Justice within reach in Vermont golf pro's 1986 death
MONTPELIER -- Nearly 28 years ago, John Ottaviano was looking forward to playing in a tournament with Sarah Hunter, a well-liked golf pro at the Manchester Country Club. But Hunter, who was always punctual, never showed up to meet him.
No one had seen her since the night before.
Then word spread that her car had been found, parked behind a car wash at a gas station in Manchester. Weeks later, her purse was located in brush along a road in Danby. Two months after she disappeared, a landowner discovered her body in a wooded area next to a cornfield in Pawlet. She had been strangled and sexually assaulted.
"It's not a large community and to have somebody abducted and murdered was certainly out of the ordinary," said Ottaviano, now superintendent of the country club. "It certainly shook everybody up."
Prosecutors seeking to bring charges in Hunter's slaying got a recent break when authorities said DNA evidence had linked a California man to the crime.
Fifty-four-year-old David Allan Morrison pleaded not guilty this past week in Bennington to a charge of first-degree murder in the death of the 36-year-old Hunter.
Morrison, who worked near a gas station and convenience store where Hunter had stopped Sept. 18, 1986, the day she was last seen, was a top suspect immediately, but investigators couldn't find the necessary evidence to bring charges.
He left Vermont in 1988 and was arrested later that year in California. He pleaded guilty to charges of attempted murder, sexual assault and kidnapping in Chula Vista, California, and is serving a sentence of 20 years to life.
In 2009, police in California interviewed Morrison about an unsolved killing in California that was similar to Hunter's. A detective told Vermont authorities Morrison denied killing the victim in that case but did not deny killing Hunter, the affidavit said.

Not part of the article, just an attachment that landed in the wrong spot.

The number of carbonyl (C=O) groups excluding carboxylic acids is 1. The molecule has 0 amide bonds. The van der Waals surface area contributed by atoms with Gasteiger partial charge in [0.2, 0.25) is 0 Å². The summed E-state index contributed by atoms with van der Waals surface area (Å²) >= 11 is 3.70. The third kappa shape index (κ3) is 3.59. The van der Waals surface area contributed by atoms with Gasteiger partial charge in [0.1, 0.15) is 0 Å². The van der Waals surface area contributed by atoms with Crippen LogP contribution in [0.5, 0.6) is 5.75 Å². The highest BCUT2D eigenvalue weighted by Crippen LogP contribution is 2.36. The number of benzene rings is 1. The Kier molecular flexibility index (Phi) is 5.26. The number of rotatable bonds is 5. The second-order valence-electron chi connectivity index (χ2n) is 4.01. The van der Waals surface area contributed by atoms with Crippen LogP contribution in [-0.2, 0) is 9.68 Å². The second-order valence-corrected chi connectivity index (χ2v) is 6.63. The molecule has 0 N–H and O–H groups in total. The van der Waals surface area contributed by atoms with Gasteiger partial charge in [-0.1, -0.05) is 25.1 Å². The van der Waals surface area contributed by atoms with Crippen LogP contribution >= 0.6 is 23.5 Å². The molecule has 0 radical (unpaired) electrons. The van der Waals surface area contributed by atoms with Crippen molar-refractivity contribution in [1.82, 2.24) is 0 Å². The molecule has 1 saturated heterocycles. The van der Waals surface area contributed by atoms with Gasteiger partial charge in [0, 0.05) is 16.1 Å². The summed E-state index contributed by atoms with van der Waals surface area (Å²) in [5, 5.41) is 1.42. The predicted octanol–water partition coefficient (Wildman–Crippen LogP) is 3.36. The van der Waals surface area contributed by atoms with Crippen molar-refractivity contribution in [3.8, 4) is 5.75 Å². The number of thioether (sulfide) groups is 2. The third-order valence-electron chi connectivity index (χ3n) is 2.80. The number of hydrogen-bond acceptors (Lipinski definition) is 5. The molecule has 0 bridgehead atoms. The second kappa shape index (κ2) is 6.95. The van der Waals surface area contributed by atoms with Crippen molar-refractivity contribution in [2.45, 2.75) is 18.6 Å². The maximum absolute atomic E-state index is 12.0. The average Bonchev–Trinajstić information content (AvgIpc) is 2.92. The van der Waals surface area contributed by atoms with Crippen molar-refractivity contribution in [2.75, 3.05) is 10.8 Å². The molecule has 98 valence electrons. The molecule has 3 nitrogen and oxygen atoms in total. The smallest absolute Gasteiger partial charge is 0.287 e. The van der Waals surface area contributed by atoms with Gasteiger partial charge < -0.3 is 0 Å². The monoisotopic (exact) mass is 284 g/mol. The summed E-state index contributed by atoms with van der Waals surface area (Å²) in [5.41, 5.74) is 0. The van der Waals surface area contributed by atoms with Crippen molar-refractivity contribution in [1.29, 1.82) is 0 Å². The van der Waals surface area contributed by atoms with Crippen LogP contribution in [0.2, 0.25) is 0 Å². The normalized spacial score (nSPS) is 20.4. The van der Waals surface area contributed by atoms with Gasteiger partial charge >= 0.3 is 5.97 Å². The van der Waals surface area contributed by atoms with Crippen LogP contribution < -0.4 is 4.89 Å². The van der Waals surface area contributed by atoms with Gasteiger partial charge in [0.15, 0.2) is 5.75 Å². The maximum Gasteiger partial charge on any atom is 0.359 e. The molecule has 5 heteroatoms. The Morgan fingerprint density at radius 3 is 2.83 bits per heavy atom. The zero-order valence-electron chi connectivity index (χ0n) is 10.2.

Morrison indicated that the Hunter investigation was something he would deal with when he "felt the time was right" and he did not "think I will take this to my grave," the affidavit said. He told police he had "made peace with it. I know her family hasn't," the affidavit said.
He said if he were going to talk about Hunter, it would have to be with the Vermont State Police detective who interviewed him after her death. Retired Sgt. Tom Truex agreed to travel to California. Bennington County State's Attorney Erica Marthage asked that evidence collected from the Hunter crime scene undergo DNA testing before the interview.
Morrison was charged in 2012 after hair found in his car was compared to DNA from Hunter's sister.
"A lot of people are happy that he was going to be brought back to justice," Ottaviano said.
It took nearly two years to get Morrison transferred to Vermont because of multiple hearings. A lawyer for Morrison didn't return a phone call Friday seeking comment.
This past week, the Manchester Country Club reinstated a youth golfing clinic named after Hunter. Each spring, the club also holds the Sarah Hunter women's invitational tournament.
"She was very outgoing, always had a smile on her face - just happy to be alive, happy to be around people," Ottaviano said. "She was helping people to improve a game that they liked and she loved."
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